The number of people living with multiple sclerosis (MS) in British Columbia has increased over the past 18 years, but the number of new MS cases each year has held stable, a new study has found.
For media enquiries or to connect with researchers in the MacVicar Lab at the Djavad Mowafaghian Centre for Brain Health, please contact Emily Wight, Communications Manager.
- Email: email@example.com
- Phone: 604-417-0165
For general enquiries about MacVicar Lab activities, please contact Katherine Rhodes at firstname.lastname@example.org.
Researchers hope the results of a new study will aid doctors in better supporting patients with multiple sclerosis. The study, published this week in Multiple Sclerosis Journal, tracked over 900 patients from four Canadian provinces over two years and found that during this time more than 50 percent were anxious, and over 35 percent were depressed.
New research into brain cancer suggests treatments should target the cells around a tumor to stop it from spreading.
UBC research team Christian Naus (pictured), Wun Chey Sin and John Bechberger study glioma, the most aggressive form of adult brain cancer. Glioma has a median survival rate of about 15 months and two-year survival rate of 30 per cent because it is difficult to completely remove cancer cells without compromising brain functions and chemotherapy and radiotherapy do not prevent the regrowth of remaining cancer cells.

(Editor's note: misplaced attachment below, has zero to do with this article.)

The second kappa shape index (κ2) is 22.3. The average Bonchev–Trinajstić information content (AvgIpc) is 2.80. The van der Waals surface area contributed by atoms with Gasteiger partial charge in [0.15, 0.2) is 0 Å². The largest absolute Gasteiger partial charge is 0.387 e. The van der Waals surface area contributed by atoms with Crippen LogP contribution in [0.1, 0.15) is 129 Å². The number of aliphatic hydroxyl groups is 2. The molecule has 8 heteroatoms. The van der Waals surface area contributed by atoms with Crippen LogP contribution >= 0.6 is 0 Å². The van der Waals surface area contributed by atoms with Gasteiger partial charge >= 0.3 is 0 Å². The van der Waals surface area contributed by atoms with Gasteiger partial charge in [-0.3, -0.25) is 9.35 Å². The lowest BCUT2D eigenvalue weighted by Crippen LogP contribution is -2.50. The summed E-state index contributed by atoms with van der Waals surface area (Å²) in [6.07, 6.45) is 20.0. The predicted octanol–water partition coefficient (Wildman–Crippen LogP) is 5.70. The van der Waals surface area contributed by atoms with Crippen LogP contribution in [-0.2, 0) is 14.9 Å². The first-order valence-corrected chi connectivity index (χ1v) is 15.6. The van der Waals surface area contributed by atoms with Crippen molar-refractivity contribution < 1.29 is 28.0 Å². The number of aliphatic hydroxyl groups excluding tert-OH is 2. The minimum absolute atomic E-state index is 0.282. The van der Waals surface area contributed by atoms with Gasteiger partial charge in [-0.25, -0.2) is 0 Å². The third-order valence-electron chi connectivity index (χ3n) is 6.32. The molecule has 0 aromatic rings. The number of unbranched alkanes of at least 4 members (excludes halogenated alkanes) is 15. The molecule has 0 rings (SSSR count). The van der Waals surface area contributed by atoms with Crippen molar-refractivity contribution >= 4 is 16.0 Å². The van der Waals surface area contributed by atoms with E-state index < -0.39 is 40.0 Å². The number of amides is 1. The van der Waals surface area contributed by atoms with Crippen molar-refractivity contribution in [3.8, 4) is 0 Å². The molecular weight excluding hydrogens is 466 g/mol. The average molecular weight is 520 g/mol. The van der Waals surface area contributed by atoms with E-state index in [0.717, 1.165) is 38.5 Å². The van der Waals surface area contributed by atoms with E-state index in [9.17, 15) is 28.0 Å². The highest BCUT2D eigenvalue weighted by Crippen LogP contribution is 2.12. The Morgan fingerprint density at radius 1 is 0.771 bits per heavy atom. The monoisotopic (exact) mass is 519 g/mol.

A new test developed by UBC researchers allows physicians to measure the effects of gene silencing therapy in Huntington’s disease and will support the first human clinical trial of a drug that targets the genetic cause of the disease.
The gene silencing therapy being tested aims to reduce the levels of a toxic protein in the brain that causes Huntington’s disease.
Break out the sweatbands and the oldies – 60 minutes of good old-fashioned aerobic exercise may be more potent than any pill to reduce older adults’ risk of cognitive decline due to silent mini-strokes, according to new research by Dr. Teresa Liu-Ambrose, researcher at the Djavad Mowafaghian Centre for Brain Health.
The Honourable Dr. K. Kellie Leitch, Minister of Labour and Minister of Status of Women, and David Sweet, Member of Parliament for Ancaster–Dundas–Flamborough–Westdale, on behalf of the Honourable Rona Ambrose, Minister of Health, today met with researchers and participants in the Canadian Longitudinal Study on Aging (CLSA), Canada’s largest ever study on aging. Minister Leitch and MP Sweet congratulated the research team on reaching their ambitious recruitment goal and thanked the participants from across the country for agreeing to take part in the important study.
On the path from the eye to the brain, visual information travels between neurons via glutamate. Glutamate levels are crucial to cell communication: too high and neurons die, too low and information cannot be properly understood. In either case, the wrong balance of glutamate in the neurons can contribute to neurological diseases including stroke, glaucoma, and Alzheimer's.
Effective help for depression and anxiety is now just a click away, thanks to a mobile-optimized website developed at the Mood Disorders Clinic at the Djavad Mowafaghian Centre for Brain Health. MoodFx, accessible by mobile device or computer, uses validated questionnaires to track patients’ mood, cognition and work performance.